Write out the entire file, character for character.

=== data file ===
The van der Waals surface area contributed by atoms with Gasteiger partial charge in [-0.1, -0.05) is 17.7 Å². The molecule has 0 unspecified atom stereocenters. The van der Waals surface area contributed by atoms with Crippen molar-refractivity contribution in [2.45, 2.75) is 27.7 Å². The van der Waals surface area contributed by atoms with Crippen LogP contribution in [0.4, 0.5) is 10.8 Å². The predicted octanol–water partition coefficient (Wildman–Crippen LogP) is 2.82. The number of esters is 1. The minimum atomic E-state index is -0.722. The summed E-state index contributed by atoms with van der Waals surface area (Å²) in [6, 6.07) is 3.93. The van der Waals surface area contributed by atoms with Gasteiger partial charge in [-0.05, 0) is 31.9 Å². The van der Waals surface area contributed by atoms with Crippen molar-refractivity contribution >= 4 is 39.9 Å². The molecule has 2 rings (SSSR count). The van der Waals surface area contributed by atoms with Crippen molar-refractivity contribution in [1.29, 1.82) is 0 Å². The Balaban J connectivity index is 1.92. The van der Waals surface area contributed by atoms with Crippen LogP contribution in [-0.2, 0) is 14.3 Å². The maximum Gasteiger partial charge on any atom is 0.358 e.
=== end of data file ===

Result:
The van der Waals surface area contributed by atoms with Gasteiger partial charge in [-0.1, -0.05) is 17.7 Å². The molecule has 0 unspecified atom stereocenters. The van der Waals surface area contributed by atoms with Crippen molar-refractivity contribution in [2.45, 2.75) is 27.7 Å². The van der Waals surface area contributed by atoms with Crippen LogP contribution in [0.4, 0.5) is 10.8 Å². The predicted octanol–water partition coefficient (Wildman–Crippen LogP) is 2.82. The number of esters is 1. The minimum atomic E-state index is -0.722. The summed E-state index contributed by atoms with van der Waals surface area (Å²) in [6, 6.07) is 3.93. The van der Waals surface area contributed by atoms with Gasteiger partial charge in [-0.05, 0) is 31.9 Å². The van der Waals surface area contributed by atoms with Crippen molar-refractivity contribution >= 4 is 39.9 Å². The molecule has 2 rings (SSSR count). The van der Waals surface area contributed by atoms with Crippen molar-refractivity contribution in [1.29, 1.82) is 0 Å². The Balaban J connectivity index is 1.92. The van der Waals surface area contributed by atoms with Crippen LogP contribution in [-0.2, 0) is 14.3 Å². The maximum Gasteiger partial charge on any atom is 0.358 e.